In recent years, unrelated-HSCT has achieved similar survival compared with identical sibling transplant in experienced transplant centers. The clinical outcomes of a large series of unrelated-HSCT from CMDP showed that 2-year and 5-year overall survival (OS) rates were 65·2% and 56·9%. In our hospital, 5-year disease-free survival (DFS) and OS have achieved 62·8% and 71·1%, respectively. The third-party cells co-infusion in order to induce immune-tolerance has resulted in significantly lower acute graft-versus-host disease (GVHD) and better survival. Around 40% of cases who search for unrelated donor have received unrelated-HSCT finally in our hospital with median 60-day searching period.

In addition, unrelated-HSCT has advantage to cure some inherited disorders such as SCID, thalassemia, Fanconi anemia, Familial Hemophagocytic Lymphohistiocytosis and so on.

Related haploidentical donor HSCT

  1. Top of page
  2. Abstract
  3. Unrelated donor HSCT
  4. Related haploidentical donor HSCT
  5. Disclosures
  6. References

The first haploidentical HSCT (haplo-HSCT) was performed by Reisner to treat acute leukemia with T-cell depleted bone marrow (BM) in 1981 [5]. Haplo-HSCT has been performed increasingly since 1990s. Currently, haplo-HSCT has become an important alternative option for the patients who need urgent transplant but without matched either sibling or unrelated donor. The advantages of haplo-HSCT are easy and quick to find a donor for transplant because nearly all patients have at least one haploidentical family donor readily available, which may include their parents, siblings, children and other relatives.

The results of haplo-HSCT in early years were poor due to graft failure, severe GVHD and infections. Therefore, T-cell depletion has been employed to reduce GVHD, but it has resulted in higher incidences of engraftment failure and disease recurrence. To improve the outcome of haplo-HSCT, mega dose CD34 + cells have been infused with certain success [6]. The group in Johns Hopkins has given one or two doses of cyclophosphamide early after stem cell infusion and resulted in good engraftment and acceptable GVHD, but relapse and infection are main problems [7].

Lu has reported encouraging clinical outcomes of haplo-HSCT with non-T-cell depletion ex vivo and antithymocyte globulin (ATG)-containing conditioning regimen, GIAC protocol. With this protocol, haplo-HSCT has achieved comparable clinical outcomes with identical sibling transplant in terms of severe acute GVHD (aGVHD), chronic GVHD (cGVHD), relapse, transplant-related mortality (TRM), DFS and OS. In this haplo-HSCT setting, two-year DFS and OS are 64% and 71%, respectively [8, 9]. GIAC protocol contains four important components: G-CSF primed graft; intensified and prolonged immune-suppression during conditioning; use of ATG; combined use of BM and peripheral blood stem cell (PBSC) as grafts [10].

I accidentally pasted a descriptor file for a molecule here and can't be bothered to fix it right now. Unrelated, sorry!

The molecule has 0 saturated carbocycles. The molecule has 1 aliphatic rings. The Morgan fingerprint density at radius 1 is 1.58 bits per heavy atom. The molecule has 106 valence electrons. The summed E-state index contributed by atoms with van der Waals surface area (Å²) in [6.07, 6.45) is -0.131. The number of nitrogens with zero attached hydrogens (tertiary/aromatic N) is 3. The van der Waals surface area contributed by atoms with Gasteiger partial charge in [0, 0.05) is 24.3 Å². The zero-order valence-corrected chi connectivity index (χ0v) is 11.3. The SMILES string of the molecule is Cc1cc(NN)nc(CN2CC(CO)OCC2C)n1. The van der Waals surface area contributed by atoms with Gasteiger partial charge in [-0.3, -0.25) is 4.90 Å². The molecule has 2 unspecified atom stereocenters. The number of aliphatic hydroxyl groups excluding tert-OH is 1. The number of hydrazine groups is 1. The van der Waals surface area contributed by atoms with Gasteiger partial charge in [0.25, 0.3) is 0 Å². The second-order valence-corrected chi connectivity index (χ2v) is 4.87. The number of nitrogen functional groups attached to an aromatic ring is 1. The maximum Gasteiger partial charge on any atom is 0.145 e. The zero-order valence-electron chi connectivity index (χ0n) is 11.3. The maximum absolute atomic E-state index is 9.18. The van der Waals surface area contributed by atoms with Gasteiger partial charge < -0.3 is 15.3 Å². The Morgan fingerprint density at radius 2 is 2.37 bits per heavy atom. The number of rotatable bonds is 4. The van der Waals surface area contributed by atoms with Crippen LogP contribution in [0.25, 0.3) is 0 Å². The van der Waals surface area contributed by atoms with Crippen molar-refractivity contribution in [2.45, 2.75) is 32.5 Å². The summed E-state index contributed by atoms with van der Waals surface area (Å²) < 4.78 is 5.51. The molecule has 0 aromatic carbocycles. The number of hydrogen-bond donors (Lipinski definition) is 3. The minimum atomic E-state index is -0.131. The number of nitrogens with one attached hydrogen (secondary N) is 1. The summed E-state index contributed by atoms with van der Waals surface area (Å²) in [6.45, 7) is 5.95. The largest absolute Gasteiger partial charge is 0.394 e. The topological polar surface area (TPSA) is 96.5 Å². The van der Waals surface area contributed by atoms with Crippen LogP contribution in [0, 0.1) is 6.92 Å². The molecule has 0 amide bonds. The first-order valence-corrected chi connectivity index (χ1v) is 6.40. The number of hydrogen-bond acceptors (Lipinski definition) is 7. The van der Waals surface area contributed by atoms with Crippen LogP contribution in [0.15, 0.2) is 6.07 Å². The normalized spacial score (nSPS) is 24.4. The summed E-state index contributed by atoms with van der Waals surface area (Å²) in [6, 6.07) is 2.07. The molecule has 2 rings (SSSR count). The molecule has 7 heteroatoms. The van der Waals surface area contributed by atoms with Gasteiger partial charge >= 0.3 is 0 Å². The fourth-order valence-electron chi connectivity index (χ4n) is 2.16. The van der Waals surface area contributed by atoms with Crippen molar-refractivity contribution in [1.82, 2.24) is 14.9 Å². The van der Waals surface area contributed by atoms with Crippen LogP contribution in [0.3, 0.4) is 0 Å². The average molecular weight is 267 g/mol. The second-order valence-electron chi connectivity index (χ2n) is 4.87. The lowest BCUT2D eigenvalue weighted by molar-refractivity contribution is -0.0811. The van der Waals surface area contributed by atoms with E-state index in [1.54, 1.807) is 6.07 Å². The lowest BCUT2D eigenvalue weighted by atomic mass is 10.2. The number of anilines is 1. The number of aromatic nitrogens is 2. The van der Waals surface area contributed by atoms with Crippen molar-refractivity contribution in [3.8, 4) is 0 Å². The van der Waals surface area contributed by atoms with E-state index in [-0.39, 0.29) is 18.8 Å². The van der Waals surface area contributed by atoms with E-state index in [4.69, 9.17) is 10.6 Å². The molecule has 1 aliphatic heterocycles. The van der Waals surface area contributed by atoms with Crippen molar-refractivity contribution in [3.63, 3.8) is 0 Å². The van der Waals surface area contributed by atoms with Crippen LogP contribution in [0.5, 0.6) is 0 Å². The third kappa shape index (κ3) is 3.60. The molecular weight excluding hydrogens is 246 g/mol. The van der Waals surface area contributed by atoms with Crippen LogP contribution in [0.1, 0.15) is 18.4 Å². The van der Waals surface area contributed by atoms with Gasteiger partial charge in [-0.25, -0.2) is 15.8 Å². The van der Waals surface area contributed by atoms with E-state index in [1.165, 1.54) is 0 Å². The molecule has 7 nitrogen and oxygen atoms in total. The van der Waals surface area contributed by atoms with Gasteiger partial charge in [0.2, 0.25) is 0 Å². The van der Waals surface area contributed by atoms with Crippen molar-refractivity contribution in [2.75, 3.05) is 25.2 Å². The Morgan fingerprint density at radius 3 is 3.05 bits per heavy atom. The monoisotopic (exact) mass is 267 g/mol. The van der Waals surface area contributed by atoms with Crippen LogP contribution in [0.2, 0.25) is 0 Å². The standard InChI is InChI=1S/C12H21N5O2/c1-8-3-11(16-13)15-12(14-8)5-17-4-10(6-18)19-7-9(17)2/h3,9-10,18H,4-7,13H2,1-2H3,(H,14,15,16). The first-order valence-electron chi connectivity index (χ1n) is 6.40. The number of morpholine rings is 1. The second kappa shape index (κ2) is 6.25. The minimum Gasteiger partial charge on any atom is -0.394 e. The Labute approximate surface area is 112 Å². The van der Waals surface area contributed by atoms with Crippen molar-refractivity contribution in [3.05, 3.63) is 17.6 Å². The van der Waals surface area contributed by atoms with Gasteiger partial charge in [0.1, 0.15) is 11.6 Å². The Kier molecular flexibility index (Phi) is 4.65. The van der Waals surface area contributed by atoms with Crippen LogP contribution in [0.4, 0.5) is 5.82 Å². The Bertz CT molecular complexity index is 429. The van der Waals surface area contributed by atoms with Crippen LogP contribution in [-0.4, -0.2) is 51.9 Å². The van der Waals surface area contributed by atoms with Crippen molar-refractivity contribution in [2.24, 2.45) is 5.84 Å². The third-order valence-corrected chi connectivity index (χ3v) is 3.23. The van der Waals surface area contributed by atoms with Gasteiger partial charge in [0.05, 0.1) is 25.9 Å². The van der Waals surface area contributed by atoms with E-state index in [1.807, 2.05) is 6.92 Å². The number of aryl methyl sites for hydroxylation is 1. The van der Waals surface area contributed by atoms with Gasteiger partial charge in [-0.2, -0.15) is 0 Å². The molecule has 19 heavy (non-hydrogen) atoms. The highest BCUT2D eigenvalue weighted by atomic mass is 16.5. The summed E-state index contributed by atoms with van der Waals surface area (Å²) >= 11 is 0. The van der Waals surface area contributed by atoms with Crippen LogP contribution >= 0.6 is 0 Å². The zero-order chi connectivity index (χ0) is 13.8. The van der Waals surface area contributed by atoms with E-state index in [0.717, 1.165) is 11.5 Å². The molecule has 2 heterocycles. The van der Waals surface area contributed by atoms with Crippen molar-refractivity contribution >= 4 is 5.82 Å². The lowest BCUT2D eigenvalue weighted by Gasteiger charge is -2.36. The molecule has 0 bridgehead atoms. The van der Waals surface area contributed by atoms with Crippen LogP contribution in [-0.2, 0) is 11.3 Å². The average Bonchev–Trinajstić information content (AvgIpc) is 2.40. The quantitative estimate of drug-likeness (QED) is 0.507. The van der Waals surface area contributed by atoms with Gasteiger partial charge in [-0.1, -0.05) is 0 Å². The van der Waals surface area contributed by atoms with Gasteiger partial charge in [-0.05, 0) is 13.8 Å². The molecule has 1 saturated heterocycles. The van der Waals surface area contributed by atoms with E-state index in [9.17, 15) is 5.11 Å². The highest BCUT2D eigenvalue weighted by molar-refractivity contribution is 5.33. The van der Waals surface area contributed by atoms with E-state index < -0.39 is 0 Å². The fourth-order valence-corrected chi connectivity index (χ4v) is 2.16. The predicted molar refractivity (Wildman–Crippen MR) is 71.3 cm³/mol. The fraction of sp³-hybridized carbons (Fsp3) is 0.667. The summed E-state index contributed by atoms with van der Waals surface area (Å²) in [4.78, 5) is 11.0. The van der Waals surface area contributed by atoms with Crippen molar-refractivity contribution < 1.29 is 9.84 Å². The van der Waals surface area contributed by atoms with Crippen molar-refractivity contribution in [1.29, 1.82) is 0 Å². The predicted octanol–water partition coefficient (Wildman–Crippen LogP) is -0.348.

A series of new strategies have been applied by the same group in order to better manage the complications of haplo-HSCT such as GVHD, infection and relapse [11].

In a murine model, Zhang and Lu have first demonstrated that the third party cells could reduce aGVHD remarkably due to induction of immune-tolerance. Therefore, Lu’s group has employed unrelated CB as the third party cells in haplo-HSCT just before HSCT, which has resulted in significantly lower overall aGVHD, severe aGVHD and 100-day TRM [12].

Opportunistic infection is one of the main causes of death in haplo-HSCT. In our haplo-HSCT recipients, around 2/3 cases has cytomegalovirus (CMV) viraemia. Approximately 10% of them will develop CMV disease although pre-emptive anti-viral medicines are used [Lu Y, Wu T, Cao XY, et al, unpublished data]. For refractory CMV infection/disease, CMV-specific cytotoxic T-lymphocytes (CMV-CTL) have been administrated which has resulted in 53% complete response and 35% partial response [11]. Epstein–Barr virus (EBV) reactivation could develop life-threatening EBV disease and post-transplant lymphoproliferative disorders (PTLDs) after allo-HSCT, especially in alternative donor transplant. EBV disease and PTLDs respond poorly to anti-viral agents. Reactivation of EBV in our haplo-HSCT cohort is 15·5% and 60·6% of them has complete response to the pre-emptive anti-viral agents [13]. For refractory EBV infection/disease, EBV-specific cytotoxic T-lymphocytes (EBV-CTL) are given, which has achieved 67% complete response and 33% partial response [11]. In addition, CMV-CTL and EBV-CTL are also applied in the prevention of CMV or EBV infection/disease successfully [14]. For the patients with invasive aspergillosis and no response to anti-fungal medicines or intolerance to the side-effects of the drugs, aspergillus-specific cytotoxic T-lymphocytes have been administrated. As a result, 10% of patients have complete response, and 60% of them have partial response [11, 15].

Primary disease recurrence is another leading cause of death after HSCT, especially for high-risk or refractory/relapsed hematological malignancies. In a pilot clinical study, the patients who have early leukemia relapse and no response to donor lymphocyte infusion (DLI) or with active GVHD have received dendritic cell-primed cytokine-induced killer cells (DC-CIK). 83·3% of the patients in molecular or immunological recurrence have obtained complete remission (CR), while 50% of cases with early hematological relapse returned to CR [16]. We further to manage refractory/recurrent myeloid leukemia with salvaged allo-HSCT and prophylactic immunotherapy. The results are encouraging. The median blasts in BM in this series of patients were 36% (20–87%) prior to conditioning. With the median follow-up of 30 months, 3-year DFS and OS have achieved 60·2% and 62·6%, respectively [17].